By Jonathan Timar
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It has been some time since I have felt inclined to do any writing. It is not that I have not had inspiration, or been lacking in things to write about, it’s just that I have been too busy doing to spend time writing about doing.

Indeed, my life has been full stead ahead for the past several weeks, and I can scarcely articulate how unreal it is that so much has happened in such a short period of time, and yet, it has. And what has happened has been as amazing and wonderful as anything I have ever experienced.

I am reminded of one of my favourite quotes which I have previously posted on this blog.

“Until one is committed, there is hesitancy, the chance to draw back. Concerning all acts of initiative (and creation), there is one elementary truth, the ignorance of which kills countless ideas and splendid plans: that the moment one definitely commits oneself, then Providence moves too. All sorts of things occur to help one that would never otherwise have occurred. A whole stream of events issues from the decision, raising in one’s favour all manner of unforeseen incidents and meetings and material assistance, which no man could have dreamed would have come his way.”

William Hutchinson Murray (1913-1996), from his 1951 book entitled “The Scottish Himalayan Expedition”.

May I just say that truer words were never spoken. I know this because I have recently experienced some great lessons in commitment, and consequently some unreal results.

According to Wikipedia, the term synchronicity refers to experience of two or more events that are apparently causally unrelated occurring together in a meaningful manner. To count as synchronicity, the events should be unlikely to occur together by chance.

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    The cause of synchronicity, or whether is even exists as an actual phenomenon or merely a description is up for debate but I personally believe that synchronistic events occur as the result of one being committed, and I mean truly committed to a specific result. In other words, commitment is the catalyst for synchronicity, and synchronicity is the action of fulfillment.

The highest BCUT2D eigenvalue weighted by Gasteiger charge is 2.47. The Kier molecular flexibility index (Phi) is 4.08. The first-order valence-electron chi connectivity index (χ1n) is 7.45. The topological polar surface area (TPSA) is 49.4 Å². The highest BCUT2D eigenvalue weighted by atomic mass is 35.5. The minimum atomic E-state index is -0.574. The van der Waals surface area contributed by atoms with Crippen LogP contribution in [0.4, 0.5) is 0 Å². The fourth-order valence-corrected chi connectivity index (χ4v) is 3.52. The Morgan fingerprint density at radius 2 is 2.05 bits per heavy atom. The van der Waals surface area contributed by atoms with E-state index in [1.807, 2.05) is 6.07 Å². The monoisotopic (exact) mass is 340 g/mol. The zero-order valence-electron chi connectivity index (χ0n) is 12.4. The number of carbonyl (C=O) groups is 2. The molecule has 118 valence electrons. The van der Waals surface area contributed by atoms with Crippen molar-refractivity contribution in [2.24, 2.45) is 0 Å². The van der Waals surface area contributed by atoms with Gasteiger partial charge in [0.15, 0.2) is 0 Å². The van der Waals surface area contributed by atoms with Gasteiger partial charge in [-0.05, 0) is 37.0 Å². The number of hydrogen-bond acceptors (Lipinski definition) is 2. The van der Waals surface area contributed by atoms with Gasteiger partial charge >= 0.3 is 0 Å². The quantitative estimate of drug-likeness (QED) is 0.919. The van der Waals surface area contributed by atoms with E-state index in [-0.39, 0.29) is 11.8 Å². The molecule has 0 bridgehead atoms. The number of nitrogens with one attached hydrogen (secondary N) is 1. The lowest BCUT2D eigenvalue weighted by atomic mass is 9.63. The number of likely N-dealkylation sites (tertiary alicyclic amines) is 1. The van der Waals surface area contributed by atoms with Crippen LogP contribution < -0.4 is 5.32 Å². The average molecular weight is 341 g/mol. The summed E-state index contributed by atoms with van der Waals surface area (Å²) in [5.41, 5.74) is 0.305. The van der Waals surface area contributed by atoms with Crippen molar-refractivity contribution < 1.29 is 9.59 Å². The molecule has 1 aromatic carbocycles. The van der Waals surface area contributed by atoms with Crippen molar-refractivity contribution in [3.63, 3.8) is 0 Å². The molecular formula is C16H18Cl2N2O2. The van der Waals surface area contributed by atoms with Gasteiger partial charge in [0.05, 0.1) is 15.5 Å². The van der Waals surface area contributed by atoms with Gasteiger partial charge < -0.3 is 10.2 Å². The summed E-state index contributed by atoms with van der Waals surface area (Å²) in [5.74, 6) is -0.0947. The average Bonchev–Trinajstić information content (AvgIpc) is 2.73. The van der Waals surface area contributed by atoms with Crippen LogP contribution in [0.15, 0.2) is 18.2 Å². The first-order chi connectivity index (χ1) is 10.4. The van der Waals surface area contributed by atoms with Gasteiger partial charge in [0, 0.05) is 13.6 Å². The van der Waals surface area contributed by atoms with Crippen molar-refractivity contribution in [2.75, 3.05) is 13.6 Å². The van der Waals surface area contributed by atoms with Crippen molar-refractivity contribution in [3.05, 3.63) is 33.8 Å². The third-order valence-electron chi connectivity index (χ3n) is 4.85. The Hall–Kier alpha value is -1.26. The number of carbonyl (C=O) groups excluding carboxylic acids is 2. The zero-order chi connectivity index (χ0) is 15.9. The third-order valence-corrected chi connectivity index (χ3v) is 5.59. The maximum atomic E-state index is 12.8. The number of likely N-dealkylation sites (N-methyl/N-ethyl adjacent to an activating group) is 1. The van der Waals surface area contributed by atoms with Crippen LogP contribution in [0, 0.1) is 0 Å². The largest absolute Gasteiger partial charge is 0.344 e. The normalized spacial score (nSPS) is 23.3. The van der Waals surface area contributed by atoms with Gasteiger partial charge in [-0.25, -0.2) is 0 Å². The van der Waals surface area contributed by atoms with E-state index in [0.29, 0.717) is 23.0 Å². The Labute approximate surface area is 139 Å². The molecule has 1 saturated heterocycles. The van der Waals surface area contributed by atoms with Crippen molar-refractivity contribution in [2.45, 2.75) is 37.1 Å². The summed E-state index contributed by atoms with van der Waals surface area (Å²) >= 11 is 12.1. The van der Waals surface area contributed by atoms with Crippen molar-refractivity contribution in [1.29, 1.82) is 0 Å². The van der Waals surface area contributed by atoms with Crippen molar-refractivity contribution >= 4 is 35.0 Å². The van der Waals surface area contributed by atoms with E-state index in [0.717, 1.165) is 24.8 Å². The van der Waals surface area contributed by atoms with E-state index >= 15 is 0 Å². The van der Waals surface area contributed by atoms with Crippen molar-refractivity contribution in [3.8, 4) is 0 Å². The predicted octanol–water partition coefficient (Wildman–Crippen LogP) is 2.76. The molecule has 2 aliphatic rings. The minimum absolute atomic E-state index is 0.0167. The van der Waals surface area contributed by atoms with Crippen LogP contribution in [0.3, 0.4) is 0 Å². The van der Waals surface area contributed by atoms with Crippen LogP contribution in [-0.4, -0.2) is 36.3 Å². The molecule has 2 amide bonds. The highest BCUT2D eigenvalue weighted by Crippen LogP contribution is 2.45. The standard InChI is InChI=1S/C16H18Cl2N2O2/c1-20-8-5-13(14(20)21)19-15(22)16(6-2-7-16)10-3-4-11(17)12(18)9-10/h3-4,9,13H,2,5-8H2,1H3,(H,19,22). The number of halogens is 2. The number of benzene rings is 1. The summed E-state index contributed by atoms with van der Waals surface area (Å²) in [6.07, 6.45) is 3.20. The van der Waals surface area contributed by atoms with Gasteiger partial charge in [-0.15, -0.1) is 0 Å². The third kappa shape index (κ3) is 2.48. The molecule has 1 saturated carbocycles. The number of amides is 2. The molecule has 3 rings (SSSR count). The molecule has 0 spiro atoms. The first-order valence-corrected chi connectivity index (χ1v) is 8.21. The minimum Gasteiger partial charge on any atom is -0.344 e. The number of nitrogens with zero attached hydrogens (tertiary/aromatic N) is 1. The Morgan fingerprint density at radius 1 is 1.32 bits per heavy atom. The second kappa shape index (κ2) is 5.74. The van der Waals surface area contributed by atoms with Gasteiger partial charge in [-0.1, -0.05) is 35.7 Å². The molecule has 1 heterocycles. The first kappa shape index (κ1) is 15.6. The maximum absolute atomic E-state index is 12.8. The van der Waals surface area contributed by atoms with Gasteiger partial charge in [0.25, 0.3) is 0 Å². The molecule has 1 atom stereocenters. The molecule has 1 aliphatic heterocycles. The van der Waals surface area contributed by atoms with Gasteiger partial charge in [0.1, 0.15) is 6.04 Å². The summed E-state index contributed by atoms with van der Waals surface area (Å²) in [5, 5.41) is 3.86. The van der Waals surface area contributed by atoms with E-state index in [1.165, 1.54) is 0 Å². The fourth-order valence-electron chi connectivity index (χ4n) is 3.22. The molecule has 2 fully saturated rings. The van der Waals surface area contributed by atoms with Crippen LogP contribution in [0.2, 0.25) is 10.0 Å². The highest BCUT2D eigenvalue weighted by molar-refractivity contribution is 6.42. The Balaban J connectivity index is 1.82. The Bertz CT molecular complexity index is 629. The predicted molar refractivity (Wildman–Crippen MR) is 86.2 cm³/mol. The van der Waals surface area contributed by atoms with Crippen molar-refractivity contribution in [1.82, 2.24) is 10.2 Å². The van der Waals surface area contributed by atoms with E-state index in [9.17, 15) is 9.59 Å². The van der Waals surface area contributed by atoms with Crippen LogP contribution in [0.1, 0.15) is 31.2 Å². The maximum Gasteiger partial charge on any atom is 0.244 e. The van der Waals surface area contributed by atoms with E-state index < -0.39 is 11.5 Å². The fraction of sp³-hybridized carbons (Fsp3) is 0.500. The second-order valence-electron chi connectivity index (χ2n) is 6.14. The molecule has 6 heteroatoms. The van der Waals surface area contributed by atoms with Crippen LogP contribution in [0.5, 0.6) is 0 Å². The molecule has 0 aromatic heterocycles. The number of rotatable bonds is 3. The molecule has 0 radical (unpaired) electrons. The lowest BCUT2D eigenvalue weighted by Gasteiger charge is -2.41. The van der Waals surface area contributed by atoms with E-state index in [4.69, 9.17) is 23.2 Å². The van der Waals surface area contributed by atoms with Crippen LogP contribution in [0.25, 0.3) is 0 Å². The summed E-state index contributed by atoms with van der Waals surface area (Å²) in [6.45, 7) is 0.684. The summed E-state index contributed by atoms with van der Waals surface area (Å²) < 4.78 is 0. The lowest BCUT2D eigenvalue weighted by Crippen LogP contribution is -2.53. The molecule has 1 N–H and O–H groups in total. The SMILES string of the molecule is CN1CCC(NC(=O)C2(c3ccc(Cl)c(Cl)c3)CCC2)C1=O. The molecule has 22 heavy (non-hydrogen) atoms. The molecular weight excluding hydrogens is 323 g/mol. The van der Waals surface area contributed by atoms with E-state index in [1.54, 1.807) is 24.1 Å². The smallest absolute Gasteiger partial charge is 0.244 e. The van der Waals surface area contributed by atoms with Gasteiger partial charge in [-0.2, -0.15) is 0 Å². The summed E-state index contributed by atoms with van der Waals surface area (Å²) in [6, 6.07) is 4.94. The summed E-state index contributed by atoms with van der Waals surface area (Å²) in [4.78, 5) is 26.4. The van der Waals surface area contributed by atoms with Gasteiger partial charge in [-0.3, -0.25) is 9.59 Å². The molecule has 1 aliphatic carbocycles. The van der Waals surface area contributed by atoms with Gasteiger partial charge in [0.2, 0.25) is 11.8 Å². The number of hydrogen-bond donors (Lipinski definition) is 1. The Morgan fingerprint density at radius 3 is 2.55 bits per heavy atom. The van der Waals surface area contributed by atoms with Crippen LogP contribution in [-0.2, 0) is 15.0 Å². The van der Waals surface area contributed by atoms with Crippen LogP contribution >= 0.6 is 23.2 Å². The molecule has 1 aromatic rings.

The greatest trap we all fall into is the idea that we need to know how to do something in order to do it. If this were the case then nothing in this world would ever get done. Nothing would be created, invented, altered, improved, achieved or even conceptualized. There would be no cars or computers or iPods. There would be no music, no art, no culture. There would be nothing. The human race would never have progressed beyond cavemen.

    Everything that we do, we originally did before we knew how to do it. We said our first words without thinking about how we were going to talk. We began walking before we knew how we were going to balance and make our legs move. We did these things because we were committed to a certain result, and without knowing how, we achieved it. And by doing it, we learned HOW to do it.

    Everything that anyone knows in this world is known because it was tried and tested and learned by someone who did not know how to do it.

    Somewhere along the line though, we learned to be paralyzed by things. We started to look at life backwards. We started to believe that in order to do something, we first had to learn how. That’s not how it is at all.

    To learn something, to achieve something, to acquire something, once first needs to commit, which will be the trigger for synchronicity to occur and take care of the rest.